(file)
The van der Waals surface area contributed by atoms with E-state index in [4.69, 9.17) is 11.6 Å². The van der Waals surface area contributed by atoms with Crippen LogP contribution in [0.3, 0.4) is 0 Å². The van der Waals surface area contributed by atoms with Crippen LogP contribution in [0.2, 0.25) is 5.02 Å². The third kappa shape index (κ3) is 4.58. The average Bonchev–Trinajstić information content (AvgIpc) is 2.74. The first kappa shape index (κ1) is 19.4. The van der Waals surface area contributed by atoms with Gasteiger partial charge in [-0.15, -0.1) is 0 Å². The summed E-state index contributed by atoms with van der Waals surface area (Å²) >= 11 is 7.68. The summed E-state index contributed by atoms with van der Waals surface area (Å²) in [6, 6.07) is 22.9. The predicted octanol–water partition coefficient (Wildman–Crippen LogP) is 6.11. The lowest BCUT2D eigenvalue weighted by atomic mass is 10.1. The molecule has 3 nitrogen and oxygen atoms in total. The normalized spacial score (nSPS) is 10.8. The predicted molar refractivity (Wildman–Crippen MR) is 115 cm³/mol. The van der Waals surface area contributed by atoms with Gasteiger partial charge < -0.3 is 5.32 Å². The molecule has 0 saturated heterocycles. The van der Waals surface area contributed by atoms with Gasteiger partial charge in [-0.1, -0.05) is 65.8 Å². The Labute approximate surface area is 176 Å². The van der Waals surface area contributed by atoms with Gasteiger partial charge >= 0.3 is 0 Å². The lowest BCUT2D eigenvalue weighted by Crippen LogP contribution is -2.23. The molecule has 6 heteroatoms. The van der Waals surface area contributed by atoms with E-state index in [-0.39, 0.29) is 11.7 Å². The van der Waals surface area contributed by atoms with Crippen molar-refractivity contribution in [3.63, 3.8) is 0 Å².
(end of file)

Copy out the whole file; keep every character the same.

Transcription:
The van der Waals surface area contributed by atoms with E-state index in [4.69, 9.17) is 11.6 Å². The van der Waals surface area contributed by atoms with Crippen LogP contribution in [0.3, 0.4) is 0 Å². The van der Waals surface area contributed by atoms with Crippen LogP contribution in [0.2, 0.25) is 5.02 Å². The third kappa shape index (κ3) is 4.58. The average Bonchev–Trinajstić information content (AvgIpc) is 2.74. The first kappa shape index (κ1) is 19.4. The van der Waals surface area contributed by atoms with Gasteiger partial charge in [-0.15, -0.1) is 0 Å². The summed E-state index contributed by atoms with van der Waals surface area (Å²) >= 11 is 7.68. The summed E-state index contributed by atoms with van der Waals surface area (Å²) in [6, 6.07) is 22.9. The predicted octanol–water partition coefficient (Wildman–Crippen LogP) is 6.11. The lowest BCUT2D eigenvalue weighted by atomic mass is 10.1. The molecule has 3 nitrogen and oxygen atoms in total. The normalized spacial score (nSPS) is 10.8. The predicted molar refractivity (Wildman–Crippen MR) is 115 cm³/mol. The van der Waals surface area contributed by atoms with Gasteiger partial charge < -0.3 is 5.32 Å². The molecule has 0 saturated heterocycles. The van der Waals surface area contributed by atoms with Gasteiger partial charge in [-0.1, -0.05) is 65.8 Å². The Labute approximate surface area is 176 Å². The van der Waals surface area contributed by atoms with Gasteiger partial charge >= 0.3 is 0 Å². The lowest BCUT2D eigenvalue weighted by Crippen LogP contribution is -2.23. The molecule has 6 heteroatoms. The van der Waals surface area contributed by atoms with E-state index in [-0.39, 0.29) is 11.7 Å². The van der Waals surface area contributed by atoms with Crippen molar-refractivity contribution in [3.63, 3.8) is 0 Å².